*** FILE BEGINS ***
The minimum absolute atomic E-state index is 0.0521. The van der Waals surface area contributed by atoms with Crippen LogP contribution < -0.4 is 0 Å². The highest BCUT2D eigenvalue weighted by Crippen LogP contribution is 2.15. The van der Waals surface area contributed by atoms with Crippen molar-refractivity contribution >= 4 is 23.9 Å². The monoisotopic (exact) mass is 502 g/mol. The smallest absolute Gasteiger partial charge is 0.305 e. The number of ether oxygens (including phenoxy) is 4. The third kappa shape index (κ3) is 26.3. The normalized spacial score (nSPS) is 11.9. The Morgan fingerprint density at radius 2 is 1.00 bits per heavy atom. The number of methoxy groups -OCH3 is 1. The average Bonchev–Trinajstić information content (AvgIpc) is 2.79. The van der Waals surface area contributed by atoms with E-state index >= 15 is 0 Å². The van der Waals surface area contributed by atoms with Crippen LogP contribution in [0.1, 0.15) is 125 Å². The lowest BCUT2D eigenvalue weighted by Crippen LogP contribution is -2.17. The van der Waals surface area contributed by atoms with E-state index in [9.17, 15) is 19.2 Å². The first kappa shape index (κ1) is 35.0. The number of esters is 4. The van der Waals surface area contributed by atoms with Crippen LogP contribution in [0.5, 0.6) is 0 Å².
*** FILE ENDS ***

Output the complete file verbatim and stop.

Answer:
The minimum absolute atomic E-state index is 0.0521. The van der Waals surface area contributed by atoms with Crippen LogP contribution < -0.4 is 0 Å². The highest BCUT2D eigenvalue weighted by Crippen LogP contribution is 2.15. The van der Waals surface area contributed by atoms with Crippen molar-refractivity contribution >= 4 is 23.9 Å². The monoisotopic (exact) mass is 502 g/mol. The smallest absolute Gasteiger partial charge is 0.305 e. The number of ether oxygens (including phenoxy) is 4. The third kappa shape index (κ3) is 26.3. The normalized spacial score (nSPS) is 11.9. The Morgan fingerprint density at radius 2 is 1.00 bits per heavy atom. The number of methoxy groups -OCH3 is 1. The average Bonchev–Trinajstić information content (AvgIpc) is 2.79. The van der Waals surface area contributed by atoms with E-state index >= 15 is 0 Å². The van der Waals surface area contributed by atoms with Crippen LogP contribution in [0.1, 0.15) is 125 Å². The lowest BCUT2D eigenvalue weighted by Crippen LogP contribution is -2.17. The van der Waals surface area contributed by atoms with E-state index in [9.17, 15) is 19.2 Å². The first kappa shape index (κ1) is 35.0. The number of esters is 4. The van der Waals surface area contributed by atoms with Crippen LogP contribution in [0.5, 0.6) is 0 Å².